Sky Metals (ASX:SKY) reports it has produced a saleable tin concentrate from metallurgical testwork at the Tallebung Project, located near Condobolin in New South Wales.
Building on ‘exceptional’ results announced in September, the ore sorting products were sent for metallurgical testing to produce a saleable tin concentrate at ALS, and this testwork produced a saleable tin concentrate.
The company says the test work showed a tin concentrate from the Tallebung tin mineralisation can be achieved through concentration via a simple gravity circuit with gravity concentrate dressing via reverse sulphide floatation and wet high intensity magnetic separation (WHIMS) to produce an over 60% tin concentrate.
Sky Metals CEO Oliver Davies said these results establish that the tin mineralisation present as course cassiterite at Tallebung is very amenable to concentration using cost-effective and simple gravity processing.
“When combined with the exceptional ore sorting results, the testwork has demonstrated the extremely responsive nature of the Tallebung tin mineralisation to straightforward tin concentration”
“When combined with the exceptional ore sorting results, the testwork has demonstrated the extremely responsive nature of the Tallebung tin mineralisation to straightforward tin concentration.
In addition to these advantages, an over 60% tin concentrate can achieve a very high payability with few penalties at the smelter.
This work significantly strengthens the growing potential of the development of a bulk tonnage tin mine at Tallebung.”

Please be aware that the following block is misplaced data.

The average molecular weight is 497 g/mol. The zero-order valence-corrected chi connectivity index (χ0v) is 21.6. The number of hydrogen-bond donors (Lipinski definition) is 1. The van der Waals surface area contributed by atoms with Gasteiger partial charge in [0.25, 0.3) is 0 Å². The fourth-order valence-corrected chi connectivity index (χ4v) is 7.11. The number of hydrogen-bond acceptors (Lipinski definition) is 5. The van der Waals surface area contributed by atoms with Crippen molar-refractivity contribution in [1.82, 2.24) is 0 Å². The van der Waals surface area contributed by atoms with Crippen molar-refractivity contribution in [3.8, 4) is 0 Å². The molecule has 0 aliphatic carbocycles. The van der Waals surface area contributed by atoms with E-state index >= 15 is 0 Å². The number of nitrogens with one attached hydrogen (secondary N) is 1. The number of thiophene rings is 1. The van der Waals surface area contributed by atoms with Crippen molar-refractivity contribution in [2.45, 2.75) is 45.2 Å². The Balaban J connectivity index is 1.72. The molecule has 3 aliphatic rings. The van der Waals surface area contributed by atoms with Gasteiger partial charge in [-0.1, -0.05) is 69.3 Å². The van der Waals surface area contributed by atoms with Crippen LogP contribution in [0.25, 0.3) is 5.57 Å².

These results were generated from samples of Tallebung tin mineralised collected from drillhole TBD002 (60.2m @ 0.54% Sn from 12.8m) from 2m to 92m for a total of 542kg, and this sample was sent to TOMRA Ore Sorting Solutions in Sydney to be crushed to less than 50mm grains.
The company says the samples were then split into 25mm to 50mm and 8mm to 25mm fine fractions for sorting and a less than 8mm fine fraction which was too fine to be sorted effectively.
Sky reports the 25mm to 50mm and 8mm to 25mm fractions were then sorted with TOMRA’s XRT ore sorter into a product and waste, and assays for this testwork showed a tripling of the tin grade with 98% recovery for tin, and further work will be conducted on ore sorting to continue to build on these results.
Following this, the company sent the sorted ore samples to ALS Metallurgy in Burnie, Tasmania where a testwork program has developed a gravity flowsheet, which started by combining the ore sorting product with the fines which were crushed and ground to under 1,180um before a series of spirals followed by a set of tables were used to produce a gravity concentrate.
Sky reports this process removed over 97% of the total mass produced and upgraded the tin concentration by over 25 times.
The tin grade in the gravity concentrate is then further increased with a reverse sulphide floatation and WHIMS dressing of the gravity concentrate to produce a saleable concentrate with ‘low’ smelter penalties and a ‘high’ payability produced.
The company says 70% to 75% is the standard range of tin recovery for operations using the conventional tin gravity concentration methods as used in this testwork program, and Sky has achieved over 73% recovery through the entire testwork process, and the company will be looking to increase the recovery with the addition of a gravity circuit for ultrafines to recover further fine tin and incremental improvements throughout the process.
Sky will continue to build on these results with ‘large-scale’ testing for ore sorting and further development of this simple flowsheet to refine the production of a saleable tin concentrate for the Tallebung tin mineralisation over the coming months.
Sky Metals is a New South Wales-based exploration and development company focused on ‘high-value’ mineral resources in Australia.
The company’s tin projects include Tallebung, Doradilla, New England, and its gold and copper-gold projects include Iron Duke, Galwadgere, Cullarin/Kangiara, and Caledonian/Tirrana Projects.
Images: Sky Metals Ltd and iStock